The City of Philadelphia has accused seven of the largest U.S. banks of conspiring to “substantially inflate” interest rates on floating-rate municipal bonds to benefit themselves and money market funds they managed at the expense of issuers.
The harm inflicted by the banks, including JPMorgan Chase and Bank of America, “likely amounts to billions of dollars,” the city said in a class-action lawsuit that focuses on the market for bonds known as “variable rate demand obligations.”
VRDOs offer a built-in “put” feature that allows investors to redeem the bond at any periodic reset date, making them a low-risk and high-liquidity investment.
According to the city’s antitrust complaint, the banks, which acted as “re-marketing agents” (RMAs) for VRDOs, agreed as far back as February 2008 not to compete against each other, and instead to keep VRDO rates artificially high, “to maximize the likelihood that existing holders of VRDOs would not put their bonds back” to them.
“This allowed defendants to continue to collect re-marketing fees for doing, essentially, nothing,” the city said, in part because they did not have to spend time and resources to re-market tendered bonds to new investors.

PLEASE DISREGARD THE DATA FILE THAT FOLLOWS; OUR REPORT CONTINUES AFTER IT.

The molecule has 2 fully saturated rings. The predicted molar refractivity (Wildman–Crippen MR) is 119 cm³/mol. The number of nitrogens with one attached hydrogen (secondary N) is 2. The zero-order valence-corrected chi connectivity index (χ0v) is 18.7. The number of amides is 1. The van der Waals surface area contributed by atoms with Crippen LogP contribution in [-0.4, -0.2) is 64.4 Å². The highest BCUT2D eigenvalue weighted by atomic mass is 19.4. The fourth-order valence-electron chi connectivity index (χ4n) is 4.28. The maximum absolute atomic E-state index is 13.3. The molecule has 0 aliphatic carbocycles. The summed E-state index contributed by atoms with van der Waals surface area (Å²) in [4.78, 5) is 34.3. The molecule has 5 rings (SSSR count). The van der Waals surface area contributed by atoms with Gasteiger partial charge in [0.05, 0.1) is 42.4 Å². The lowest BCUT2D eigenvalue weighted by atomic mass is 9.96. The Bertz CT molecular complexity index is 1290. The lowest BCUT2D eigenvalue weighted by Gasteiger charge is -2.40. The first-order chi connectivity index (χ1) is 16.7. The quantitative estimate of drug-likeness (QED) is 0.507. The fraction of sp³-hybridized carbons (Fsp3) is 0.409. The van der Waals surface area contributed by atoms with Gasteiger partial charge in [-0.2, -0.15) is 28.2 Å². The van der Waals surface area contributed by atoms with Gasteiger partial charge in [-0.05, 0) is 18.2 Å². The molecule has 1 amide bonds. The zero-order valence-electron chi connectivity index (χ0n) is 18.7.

RMAs typically pocket high annual fees amounting to an average of 10 basis points of the VRDO debt balance. In 2008, issuers sold more than $115 billion in VRDO paper.
Allegations of collusion among RMAs first came to light through a whistleblower who filed a complaint with the U.S. Securities and Exchange Commission in 2015. The city said its own investigation found evidence of direct communications between competing banks, with RMA staff calling each other on the phone before setting rates.
“According to former senior RMA personnel at JPMorgan, it was a ‘dirty little secret’ that RMAs would talk to each other about rates,” the city’s complaint said.
The suit alleges the banks also benefited from the artificially high rates because if an RMA “fails to find a buyer for the tendered VRDO, the RMA is obligated to repurchase the bond and assume the risk that the issuer will default on its payments.”